White House says cease-fire depends on Hamas

CRAWFORD, Texas (AP) -- President George W. Bush believes the first steps in any cease-fire in the ongoing violence in the Mideast will require the Islamic militant group Hamas to agree to stop firing rockets into Israel now and in the future, the White House said Wednesday. From his ranch in Crawford, Texas, Bush called Israeli Prime Minister Ehud Olmert for the first time since the conflict escalated between Israel and Hamas, which controls the Gaza Strip.

"I think President Bush thinks that Hamas needs to stop firing rockets and that is what will be the first step in a cease-fire," White House deputy press secretary Gordon Johndroe told reporters covering the president's stay in Texas. Johndroe said that Hamas also needs to stop smuggling weapons into Gaza - a move that would show it doesn't intend to continue to target Israel.

"So I think they're certainly on the same page on that," Johndroe said, briefing reporters on the Bush-Olmert phone call.

Israel so far has resisted mounting international pressure to suspend its devastating air offensive against militants in the Hamas-ruled Gaza, which has enraged the Arab world. It sent more troops and tanks to the border as signs of an impending ground invasion multiplied.

The Israeli offensive, in its fifth day, is a response to rockets fired by Hamas militants, which are landing ominously close to the Israeli heartland.

On Tuesday, France urged Israel to halt its operation for 48 hours. Olmert discussed the idea with his defense and foreign ministers, but the trio decided to pursue the aerial campaign.

Calls for an immediate cease-fire that would be fully respected by Hamas have also come from the U.S., the European Union, the United Nations and Russia.

In Washington, Secretary of State Condoleezza Rice continued furious telephone diplomacy with officials in the region, pressing them on the need for a "durable and sustainable" cease-fire.

"The effort to bring about a cease-fire continues," State Department spokesman Gordon Duguid told reporters. "We're not allowing any of the events that have happened to dissuade us in our efforts to bring about a cease-fire that is durable and sustainable."

Rice has said she plans a final diplomatic trip early next week to Beijing to celebrate the 30th anniversary of U.S-Chinese relations. U.S. officials say there will be other stops but have not disclosed them. Asked whether Rice's plans include Mideast shuttle diplomacy, Johndroe insisted he was "not aware of any travel by the secretary at this point."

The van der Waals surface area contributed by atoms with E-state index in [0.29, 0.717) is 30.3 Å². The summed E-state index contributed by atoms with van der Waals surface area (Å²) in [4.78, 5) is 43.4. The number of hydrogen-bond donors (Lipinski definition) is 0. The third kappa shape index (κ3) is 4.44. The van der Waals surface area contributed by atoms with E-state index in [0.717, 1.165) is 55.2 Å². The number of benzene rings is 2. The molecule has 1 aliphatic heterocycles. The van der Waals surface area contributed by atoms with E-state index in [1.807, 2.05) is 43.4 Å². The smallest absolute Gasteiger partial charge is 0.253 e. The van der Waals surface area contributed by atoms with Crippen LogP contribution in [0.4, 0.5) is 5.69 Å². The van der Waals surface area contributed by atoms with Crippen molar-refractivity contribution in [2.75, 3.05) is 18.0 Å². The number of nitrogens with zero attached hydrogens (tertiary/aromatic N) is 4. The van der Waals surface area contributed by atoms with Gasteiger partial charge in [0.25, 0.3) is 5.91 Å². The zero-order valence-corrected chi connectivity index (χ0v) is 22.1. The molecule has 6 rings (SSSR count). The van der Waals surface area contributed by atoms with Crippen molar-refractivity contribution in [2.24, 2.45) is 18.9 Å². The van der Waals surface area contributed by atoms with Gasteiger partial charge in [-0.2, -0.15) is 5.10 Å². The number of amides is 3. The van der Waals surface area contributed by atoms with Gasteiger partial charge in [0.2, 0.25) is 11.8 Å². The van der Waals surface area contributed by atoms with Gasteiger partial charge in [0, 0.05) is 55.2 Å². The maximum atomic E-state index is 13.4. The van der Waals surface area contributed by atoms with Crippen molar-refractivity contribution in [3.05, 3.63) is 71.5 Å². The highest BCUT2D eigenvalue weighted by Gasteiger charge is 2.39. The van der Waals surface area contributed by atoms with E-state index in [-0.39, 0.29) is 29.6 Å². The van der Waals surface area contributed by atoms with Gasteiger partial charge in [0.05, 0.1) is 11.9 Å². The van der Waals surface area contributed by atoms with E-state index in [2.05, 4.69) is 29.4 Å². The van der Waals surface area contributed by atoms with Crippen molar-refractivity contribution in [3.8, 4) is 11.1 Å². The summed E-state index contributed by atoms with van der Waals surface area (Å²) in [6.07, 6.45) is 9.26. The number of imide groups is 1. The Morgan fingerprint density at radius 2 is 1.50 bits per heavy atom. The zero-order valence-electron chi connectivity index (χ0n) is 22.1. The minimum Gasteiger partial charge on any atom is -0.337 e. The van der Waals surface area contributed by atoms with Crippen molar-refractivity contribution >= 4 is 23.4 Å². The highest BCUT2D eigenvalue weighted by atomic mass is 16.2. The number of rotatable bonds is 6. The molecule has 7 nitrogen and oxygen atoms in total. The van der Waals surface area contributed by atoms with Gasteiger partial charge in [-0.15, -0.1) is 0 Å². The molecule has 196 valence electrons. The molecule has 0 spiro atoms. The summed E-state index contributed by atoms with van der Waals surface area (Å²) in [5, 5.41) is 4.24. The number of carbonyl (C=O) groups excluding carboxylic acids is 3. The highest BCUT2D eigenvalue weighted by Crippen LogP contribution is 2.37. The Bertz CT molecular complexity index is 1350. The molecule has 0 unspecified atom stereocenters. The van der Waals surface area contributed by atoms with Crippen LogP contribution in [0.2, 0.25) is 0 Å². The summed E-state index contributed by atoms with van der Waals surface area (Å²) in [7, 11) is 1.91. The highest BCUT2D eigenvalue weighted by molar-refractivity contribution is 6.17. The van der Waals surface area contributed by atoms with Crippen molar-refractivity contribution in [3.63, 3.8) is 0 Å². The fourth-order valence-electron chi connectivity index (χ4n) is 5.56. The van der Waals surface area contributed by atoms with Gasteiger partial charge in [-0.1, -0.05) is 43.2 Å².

Rice spoke Wednesday with Jordanian Foreign Minister Salaheddine Al-Bashir, their third conversation since Tuesday, he said. Rice spoke three times on Tuesday with the foreign minister of the United Arab Emirates and once each with Olmert, Israeli Foreign Minister Tzipi Livni and Ahmed Aboul Gheith, the foreign minister of Egypt, he said.

"We're looking for all our friends and allies in the region to use whatever good offices they have with Hamas or with other Palestinian organizations to try and help communicate the international community's desire that the violence stop," Duguid said.

Johndroe said that in the telephone call at the ranch, Olmert assured Bush that Israel was taking the "appropriate steps" to avoid civilian casualties. He said Bush expressed concern about humanitarian needs in the tiny coastal territory that is home to 1.5 million people.

"Israel's permitted dozens of truckloads, and so we're seeing a good flow of humanitarian goods, medical supplies, food into Gaza from various ports of entry," Johndroe said. "President Bush certainly is concerned about the innocent people of Gaza, and wants to make sure that they have the supplies they need."

The White House spokesman, however, gave few other details about the conversation.

Johndroe wouldn't say, for instance, whether Bush and Olmert specifically discussed the idea for a 48-hour truce floated by the French.

"They discussed what steps could lead to a cessation of violence," Johndroe said. "I don't want to get into too many details. But no matter what the details are, it all begins with Hamas agreeing to stop firing rockets and to stop targeting Israel."

Asked if the president was disappointed that Israel hadn't accepted or responded to the international calls for a cease-fire, Johndroe placed the onus squarely on Hamas.

"President Bush is disappointed that Hamas continues to fire rockets onto the innocent people of Israel," he said.

"I think, probably, from the prime minister's perspective, an end to the violence first means that Hamas stops firing rockets into Israel. And then Israel won't need to go after the rocket launchers," Johndroe added.

The spokesman blamed Iran and Syria for supplying weapons to Hamas and Hezbollah.

"I'm not going to get into any specifics on supplies from Iran and Syria that we've seen over the last few days," he said. "But there is no doubt that Iran and Syria are the ones who have assisted Hamas with their weapons acquisition, and that's a problem."

Bush, who will spend a quiet New Year's eve at the ranch with first lady Laura Bush and friends, also called Indian Prime Minister Manmohan Singh and Pakistan's President Asif Ali Zardari, urging both nations to cooperate in the Mumbai attack investigation and on counterterrorism in general.

"All three leaders, from the United States, India and Pakistan, agreed that no one wanted to take any steps that unnecessarily raise tensions," Johndroe said.

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Associated Press Writers Ibrahim Barzak and Matti Friedman in Gaza City, Gaza, and Matthew Lee in Washington contributed to this report.

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